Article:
At this point of the crisis Abigail enters the scene. When she learns about what happened to one of her servants, she literally takes matters into her own hands. She immediately understands the gravity of her husband's clumsy gesture and takes action: “Then Abigail made haste and took two hundred loaves and two skins of wine and five sheep already prepared and five seahs [35 litres] of parched grain and a hundred clusters of raisins and two hundred cakes of figs, and laid them on donkeys” (25:18). Abigail makes haste to act. Her fast action articulated by this series of numbers is very beautiful from a narrative point of view (even numbers have their secular beauty), revealing to us a writer who knew the female talent rather well. It is part of women's repertoire to understand immediately what to do in dramatic circumstances, especially those caused by conflicts between males, and to guess the rhythm and timing, too. In this fast action we see, ‘in live transmission’, the movement of those many women who during crises and wars act instinctively and quickly to save their families, at any cost.
Abigail is an icon of the wise, concrete and intelligent woman who reads into relationships and then acts for the common good. She acts by an instinct of salvation. She is the expert of relationships and care, a peacemaker. A weaver of fine plots at the service of life. And she acts in secret ("she did not tell her husband"), because she knows that men would not understand that different intuition and would hinder it. She keeps it all in her heart, and then acts: “When Abigail saw David, she hurried and got down from the donkey and fell before David on her face and bowed to the ground. She fell at his feet and said, “On me alone, my lord, be the guilt.” (25:23). Again, Abigail gets down quickly. She must immediately heal that wound. Women, much more than men, do not like to remain in unhealthy relationships. And, since they are experts of life and body times, they know that time is the decisive factor in relational wounds.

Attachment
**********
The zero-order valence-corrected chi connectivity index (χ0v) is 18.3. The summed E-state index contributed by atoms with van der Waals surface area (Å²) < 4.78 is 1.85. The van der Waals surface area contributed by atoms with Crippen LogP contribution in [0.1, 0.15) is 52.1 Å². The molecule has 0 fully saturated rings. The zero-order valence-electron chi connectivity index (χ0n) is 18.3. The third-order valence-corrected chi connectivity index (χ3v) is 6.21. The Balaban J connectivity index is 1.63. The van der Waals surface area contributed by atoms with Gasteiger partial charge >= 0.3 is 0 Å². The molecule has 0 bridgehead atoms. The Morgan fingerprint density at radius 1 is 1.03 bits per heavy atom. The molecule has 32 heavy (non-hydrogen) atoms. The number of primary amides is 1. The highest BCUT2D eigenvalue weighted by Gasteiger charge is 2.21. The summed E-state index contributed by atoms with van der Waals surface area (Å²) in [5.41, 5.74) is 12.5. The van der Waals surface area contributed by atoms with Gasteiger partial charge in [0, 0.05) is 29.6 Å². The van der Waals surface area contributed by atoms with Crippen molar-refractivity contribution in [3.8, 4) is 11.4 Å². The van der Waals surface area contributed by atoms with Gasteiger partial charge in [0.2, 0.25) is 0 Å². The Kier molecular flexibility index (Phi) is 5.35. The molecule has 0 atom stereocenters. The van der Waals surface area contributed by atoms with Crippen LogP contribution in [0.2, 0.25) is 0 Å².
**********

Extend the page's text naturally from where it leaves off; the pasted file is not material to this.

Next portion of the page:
Abigail takes upon herself the blame for what happened, though she is innocent. When it is necessary to heal a relationship and prevent the spiral of revenge from being triggered, it does not matter who is right or who is wrong, and anyhow, wrongs and reasons matter little. Justice must give way to goodness, and therefore to life. There are too many injuries that continue to bleed in the name of justice and truth.
Relationships are a "third" with respect to the people who generate them, they are living flesh, and if that "third-flesh" is to be healed, the reasons and the wrongs of those who wounded that body count little. It must be healed, and that’s all. Then we will have to take account of things, because the “accounts” made before the reconciliation are very different and worse than those made after it. We are all capable of doing this, but women know how to do it better, because of that vital instinct that leads them to choose life, whatever the cost. Abigail then makes David some offerings: “And now let this present that your servant has brought to my lord be given to the young men who follow my lord” (25:27). It is significant that the Hebrew word chosen to say is "gift" is brk, that is, blessing, the same good-word given to Jacob by the angel after the battle and the wound at the Jabbok River. Gifts are always words, and gifts after wounds are always and above all bene-dictions, good words begging for reconciliation.